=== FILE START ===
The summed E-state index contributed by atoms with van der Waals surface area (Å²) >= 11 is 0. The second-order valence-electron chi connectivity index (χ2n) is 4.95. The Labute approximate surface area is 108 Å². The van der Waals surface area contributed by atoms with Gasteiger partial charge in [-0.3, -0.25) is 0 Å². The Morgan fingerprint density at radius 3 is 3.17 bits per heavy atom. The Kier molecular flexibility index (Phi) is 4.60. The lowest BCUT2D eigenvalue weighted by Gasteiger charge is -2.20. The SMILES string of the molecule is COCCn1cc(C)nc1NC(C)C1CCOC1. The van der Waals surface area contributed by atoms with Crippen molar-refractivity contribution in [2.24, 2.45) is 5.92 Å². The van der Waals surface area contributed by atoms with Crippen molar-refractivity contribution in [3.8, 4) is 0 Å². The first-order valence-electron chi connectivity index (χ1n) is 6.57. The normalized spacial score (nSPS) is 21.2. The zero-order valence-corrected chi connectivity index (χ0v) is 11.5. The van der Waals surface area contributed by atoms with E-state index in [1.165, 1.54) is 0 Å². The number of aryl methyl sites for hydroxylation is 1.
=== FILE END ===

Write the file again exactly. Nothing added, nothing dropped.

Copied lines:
The summed E-state index contributed by atoms with van der Waals surface area (Å²) >= 11 is 0. The second-order valence-electron chi connectivity index (χ2n) is 4.95. The Labute approximate surface area is 108 Å². The van der Waals surface area contributed by atoms with Gasteiger partial charge in [-0.3, -0.25) is 0 Å². The Morgan fingerprint density at radius 3 is 3.17 bits per heavy atom. The Kier molecular flexibility index (Phi) is 4.60. The lowest BCUT2D eigenvalue weighted by Gasteiger charge is -2.20. The SMILES string of the molecule is COCCn1cc(C)nc1NC(C)C1CCOC1. The van der Waals surface area contributed by atoms with Crippen molar-refractivity contribution in [2.24, 2.45) is 5.92 Å². The van der Waals surface area contributed by atoms with Crippen molar-refractivity contribution in [3.8, 4) is 0 Å². The first-order valence-electron chi connectivity index (χ1n) is 6.57. The normalized spacial score (nSPS) is 21.2. The zero-order valence-corrected chi connectivity index (χ0v) is 11.5. The van der Waals surface area contributed by atoms with E-state index in [1.165, 1.54) is 0 Å². The number of aryl methyl sites for hydroxylation is 1.